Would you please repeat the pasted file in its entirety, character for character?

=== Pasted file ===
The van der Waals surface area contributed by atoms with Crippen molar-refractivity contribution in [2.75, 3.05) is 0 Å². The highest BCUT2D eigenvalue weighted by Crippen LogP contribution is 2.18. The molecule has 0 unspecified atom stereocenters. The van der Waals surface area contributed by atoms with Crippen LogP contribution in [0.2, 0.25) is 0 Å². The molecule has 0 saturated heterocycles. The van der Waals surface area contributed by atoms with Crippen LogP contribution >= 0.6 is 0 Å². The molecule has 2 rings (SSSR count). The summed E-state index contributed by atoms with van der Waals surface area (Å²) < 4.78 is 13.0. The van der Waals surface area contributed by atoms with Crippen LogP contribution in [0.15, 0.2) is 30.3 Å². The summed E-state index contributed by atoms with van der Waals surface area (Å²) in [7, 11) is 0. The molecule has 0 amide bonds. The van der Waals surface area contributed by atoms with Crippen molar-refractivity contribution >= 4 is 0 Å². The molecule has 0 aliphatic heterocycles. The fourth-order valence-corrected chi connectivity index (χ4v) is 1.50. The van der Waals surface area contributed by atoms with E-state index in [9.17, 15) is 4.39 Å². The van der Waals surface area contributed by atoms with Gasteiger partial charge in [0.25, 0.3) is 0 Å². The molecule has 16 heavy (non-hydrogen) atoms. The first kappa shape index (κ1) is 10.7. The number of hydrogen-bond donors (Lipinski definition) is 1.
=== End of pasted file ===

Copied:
The van der Waals surface area contributed by atoms with Crippen molar-refractivity contribution in [2.75, 3.05) is 0 Å². The highest BCUT2D eigenvalue weighted by Crippen LogP contribution is 2.18. The molecule has 0 unspecified atom stereocenters. The van der Waals surface area contributed by atoms with Crippen LogP contribution in [0.2, 0.25) is 0 Å². The molecule has 0 saturated heterocycles. The van der Waals surface area contributed by atoms with Crippen LogP contribution >= 0.6 is 0 Å². The molecule has 2 rings (SSSR count). The summed E-state index contributed by atoms with van der Waals surface area (Å²) < 4.78 is 13.0. The van der Waals surface area contributed by atoms with Crippen LogP contribution in [0.15, 0.2) is 30.3 Å². The summed E-state index contributed by atoms with van der Waals surface area (Å²) in [7, 11) is 0. The molecule has 0 amide bonds. The van der Waals surface area contributed by atoms with Crippen molar-refractivity contribution >= 4 is 0 Å². The molecule has 0 aliphatic heterocycles. The fourth-order valence-corrected chi connectivity index (χ4v) is 1.50. The van der Waals surface area contributed by atoms with E-state index in [9.17, 15) is 4.39 Å². The van der Waals surface area contributed by atoms with Gasteiger partial charge in [0.25, 0.3) is 0 Å². The molecule has 16 heavy (non-hydrogen) atoms. The first kappa shape index (κ1) is 10.7. The number of hydrogen-bond donors (Lipinski definition) is 1.